Westside getting new Legion post

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Ben Aycock is a busy man.

He is vicar of Saint Anne’s Church on the Westside and will soon be chaplain of the new Veteran’s Affairs hospital on Columbus’ eastside. He is also chaplain of the American Legion 12th District. Soon, he will add one more title to that list – commander of the new American Legion Post 799 in Galloway.

The American Legion, a community service organization for war-time veterans, numbers nearly 3 million members across the nation. Although it has nearly 15,000 posts according to its Web site, none of those posts happen to be on the Westside of Columbus. That will change in January.

“There are lots of places on the Westside that are high poverty. There’s a lot of drugs,” said Aycock. 

He hopes that the addition of a Legion post to the area will help change things for the better.

Perhaps most well-known for their advocacy of veteran’s rights, the American Legion strives to make life as easy as possible for those who have served our country in a time of war. They work to make healthcare more accessible to those who have served and they try to ensure that veterans have jobs, clothing, food and homes.

“We make sure they get the medical help they need,” said Aycock.

Aside from treating physical ailments, the Legion also provides assistance to veterans dealing with mental issues. “Guys come back in their 20s and 30s and think they’re alright, but there are some difficult things they go through. The American Legion is dedicated to the needs of the veterans,” he added.

The Legion also works hard to put to ease the minds and hearts of soldiers currently serving overseas. By calling a toll-free number, family members of deployed military can contact the American Legion’s Family Support Network. All they need the details of the situation and help will be on its way through members of the nearest post. Services provided through this organization include child care, home repairs, lawn work, shopping and more.

Most American Legion posts have honor guards, which serve at military funerals. Although the new post will start out too small for this, Aycock hopes that an honor guard will be in the near future.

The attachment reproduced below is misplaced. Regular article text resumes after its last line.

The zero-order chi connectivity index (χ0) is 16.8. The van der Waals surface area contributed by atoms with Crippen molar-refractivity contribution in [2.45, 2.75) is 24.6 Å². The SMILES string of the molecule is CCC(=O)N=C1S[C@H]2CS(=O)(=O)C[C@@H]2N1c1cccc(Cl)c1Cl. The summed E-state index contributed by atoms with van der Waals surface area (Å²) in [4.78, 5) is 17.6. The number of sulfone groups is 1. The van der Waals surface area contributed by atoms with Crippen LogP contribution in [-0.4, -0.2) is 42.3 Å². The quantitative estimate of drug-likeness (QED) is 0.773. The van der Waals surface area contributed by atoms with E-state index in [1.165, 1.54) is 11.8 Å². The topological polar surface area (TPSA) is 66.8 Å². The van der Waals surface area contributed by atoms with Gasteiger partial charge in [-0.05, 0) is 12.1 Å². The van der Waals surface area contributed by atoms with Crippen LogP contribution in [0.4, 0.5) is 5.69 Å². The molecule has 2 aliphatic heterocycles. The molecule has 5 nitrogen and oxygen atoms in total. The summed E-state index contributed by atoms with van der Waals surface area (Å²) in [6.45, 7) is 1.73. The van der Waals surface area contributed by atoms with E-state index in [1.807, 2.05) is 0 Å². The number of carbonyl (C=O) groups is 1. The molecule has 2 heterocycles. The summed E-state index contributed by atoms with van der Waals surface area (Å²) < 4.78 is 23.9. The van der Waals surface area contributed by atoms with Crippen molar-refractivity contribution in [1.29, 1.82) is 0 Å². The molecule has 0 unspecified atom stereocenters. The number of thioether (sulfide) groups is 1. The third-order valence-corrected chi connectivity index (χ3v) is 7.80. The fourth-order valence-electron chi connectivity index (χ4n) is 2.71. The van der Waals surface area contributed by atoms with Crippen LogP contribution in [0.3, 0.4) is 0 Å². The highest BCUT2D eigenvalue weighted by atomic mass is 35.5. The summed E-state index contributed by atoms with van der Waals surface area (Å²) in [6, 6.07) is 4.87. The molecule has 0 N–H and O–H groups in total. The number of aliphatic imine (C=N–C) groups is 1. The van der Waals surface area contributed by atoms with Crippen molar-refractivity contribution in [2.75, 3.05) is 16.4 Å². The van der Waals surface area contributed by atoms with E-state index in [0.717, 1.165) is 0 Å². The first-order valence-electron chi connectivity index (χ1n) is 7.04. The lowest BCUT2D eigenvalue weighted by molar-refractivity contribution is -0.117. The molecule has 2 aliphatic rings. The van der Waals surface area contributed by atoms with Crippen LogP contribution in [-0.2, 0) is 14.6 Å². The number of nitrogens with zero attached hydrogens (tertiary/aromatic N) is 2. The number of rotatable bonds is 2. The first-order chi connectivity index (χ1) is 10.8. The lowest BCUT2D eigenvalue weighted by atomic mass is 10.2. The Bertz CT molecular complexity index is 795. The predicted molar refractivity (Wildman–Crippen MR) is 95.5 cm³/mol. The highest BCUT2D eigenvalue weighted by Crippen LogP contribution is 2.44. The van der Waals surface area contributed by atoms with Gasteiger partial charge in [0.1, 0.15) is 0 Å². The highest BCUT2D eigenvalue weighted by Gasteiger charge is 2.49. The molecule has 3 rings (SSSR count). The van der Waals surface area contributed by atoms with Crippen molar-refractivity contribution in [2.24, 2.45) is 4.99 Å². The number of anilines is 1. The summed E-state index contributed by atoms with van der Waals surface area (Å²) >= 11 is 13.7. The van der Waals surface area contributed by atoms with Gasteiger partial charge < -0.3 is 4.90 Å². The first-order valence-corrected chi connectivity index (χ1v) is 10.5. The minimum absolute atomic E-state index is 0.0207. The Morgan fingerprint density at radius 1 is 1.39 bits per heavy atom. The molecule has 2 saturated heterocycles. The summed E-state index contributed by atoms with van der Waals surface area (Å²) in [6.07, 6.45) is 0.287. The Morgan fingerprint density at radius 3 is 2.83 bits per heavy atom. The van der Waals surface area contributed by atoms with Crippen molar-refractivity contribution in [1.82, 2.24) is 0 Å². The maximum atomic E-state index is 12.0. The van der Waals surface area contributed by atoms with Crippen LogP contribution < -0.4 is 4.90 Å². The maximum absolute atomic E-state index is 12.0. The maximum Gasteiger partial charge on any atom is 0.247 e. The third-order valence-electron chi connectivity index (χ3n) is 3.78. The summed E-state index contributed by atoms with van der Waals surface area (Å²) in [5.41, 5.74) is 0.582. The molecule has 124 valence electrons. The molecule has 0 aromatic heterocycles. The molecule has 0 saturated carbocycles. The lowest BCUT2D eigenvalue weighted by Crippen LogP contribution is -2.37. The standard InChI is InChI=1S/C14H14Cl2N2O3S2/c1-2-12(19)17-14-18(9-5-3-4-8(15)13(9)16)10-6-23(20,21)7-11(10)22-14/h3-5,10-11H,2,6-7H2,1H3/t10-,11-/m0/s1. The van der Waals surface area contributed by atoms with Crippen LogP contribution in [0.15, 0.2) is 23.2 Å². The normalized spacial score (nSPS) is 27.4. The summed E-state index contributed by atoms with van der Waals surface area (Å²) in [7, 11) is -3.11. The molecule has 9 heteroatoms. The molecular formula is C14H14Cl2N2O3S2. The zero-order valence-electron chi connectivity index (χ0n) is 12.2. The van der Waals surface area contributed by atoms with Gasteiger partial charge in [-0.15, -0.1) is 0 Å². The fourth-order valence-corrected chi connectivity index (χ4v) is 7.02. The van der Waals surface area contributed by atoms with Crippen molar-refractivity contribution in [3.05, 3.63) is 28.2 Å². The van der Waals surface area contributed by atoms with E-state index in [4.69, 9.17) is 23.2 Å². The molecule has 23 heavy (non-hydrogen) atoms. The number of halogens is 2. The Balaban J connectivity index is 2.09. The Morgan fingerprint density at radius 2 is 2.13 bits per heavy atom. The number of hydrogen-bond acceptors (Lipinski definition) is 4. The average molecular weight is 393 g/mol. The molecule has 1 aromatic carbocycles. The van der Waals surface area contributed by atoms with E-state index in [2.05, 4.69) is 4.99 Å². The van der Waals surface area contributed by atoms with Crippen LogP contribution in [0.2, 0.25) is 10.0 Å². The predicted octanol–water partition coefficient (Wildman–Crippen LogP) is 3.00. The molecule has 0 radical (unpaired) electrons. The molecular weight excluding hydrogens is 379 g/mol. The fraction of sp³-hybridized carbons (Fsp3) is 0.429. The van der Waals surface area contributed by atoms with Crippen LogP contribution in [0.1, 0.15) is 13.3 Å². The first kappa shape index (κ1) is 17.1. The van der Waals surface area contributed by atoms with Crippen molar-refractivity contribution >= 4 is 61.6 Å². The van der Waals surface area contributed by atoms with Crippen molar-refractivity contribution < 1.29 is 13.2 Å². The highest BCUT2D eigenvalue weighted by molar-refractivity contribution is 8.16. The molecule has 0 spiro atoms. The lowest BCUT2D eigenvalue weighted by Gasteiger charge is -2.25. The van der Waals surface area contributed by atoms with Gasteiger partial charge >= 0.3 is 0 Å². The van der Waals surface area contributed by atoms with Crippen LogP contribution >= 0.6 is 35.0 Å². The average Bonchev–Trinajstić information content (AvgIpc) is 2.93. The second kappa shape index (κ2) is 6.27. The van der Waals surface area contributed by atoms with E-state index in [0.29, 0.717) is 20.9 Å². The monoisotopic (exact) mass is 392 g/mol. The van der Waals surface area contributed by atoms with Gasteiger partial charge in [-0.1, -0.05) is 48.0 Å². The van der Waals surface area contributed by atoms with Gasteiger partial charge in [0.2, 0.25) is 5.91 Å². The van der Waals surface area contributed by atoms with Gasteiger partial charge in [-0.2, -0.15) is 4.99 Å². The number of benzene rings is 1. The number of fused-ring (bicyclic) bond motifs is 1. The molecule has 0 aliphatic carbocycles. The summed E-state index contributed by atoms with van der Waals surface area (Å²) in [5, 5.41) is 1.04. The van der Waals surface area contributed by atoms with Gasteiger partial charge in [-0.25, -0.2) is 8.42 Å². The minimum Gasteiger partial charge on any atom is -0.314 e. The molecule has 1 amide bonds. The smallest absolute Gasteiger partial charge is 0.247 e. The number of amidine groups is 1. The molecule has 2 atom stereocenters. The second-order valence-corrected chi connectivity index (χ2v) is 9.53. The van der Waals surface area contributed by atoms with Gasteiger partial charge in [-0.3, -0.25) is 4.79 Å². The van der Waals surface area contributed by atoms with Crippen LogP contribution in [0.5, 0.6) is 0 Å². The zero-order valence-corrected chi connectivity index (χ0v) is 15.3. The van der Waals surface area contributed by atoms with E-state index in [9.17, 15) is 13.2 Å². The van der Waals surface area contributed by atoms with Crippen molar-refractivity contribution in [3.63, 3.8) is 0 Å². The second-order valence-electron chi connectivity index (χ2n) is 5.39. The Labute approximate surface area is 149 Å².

Another hope Aycock has for the new post is to eventually erect a memorial on the Westside for those who have died in service to our country. “The Westside just doesn’t have anything honoring our war-dead from the Westside, but that’s a big task,” he said.

The focus of the American Legion does not lie solely with veterans. They work hard to better their communities in a number of ways. Much of their focus is on children, revolving around drug an safety education. They sponsor sports, set up scholarships and send children to camp.

“A post will do as much for the kids as that post can afford,” said Aycock. 

According to Aycock, the formation of American Legion Post 799 is in response to local demand. It will serve veterans and their families “from Galloway all the way up to the Hilltop.” 

He described it as “A circle of veterans serving veterans.”

The Legion is not only for veterans. According to Aycock, spouses and descendants will be needed to form the auxiliary and the Sons of the Legion.

American Legion Post 799 will hold their first meeting Jan. 19 at 7 p.m. and will continue to meet on the third Wednesday of each month. Until they can secure a facility of their own, the post will hold their meetings at the Prairie Township Fire Department, 123 Inah Ave. Cost to join is $32 per year.

Aycock encourages all veterans and their families to attend. Anyone with questions should contact Ben Aycock at 878-0069.

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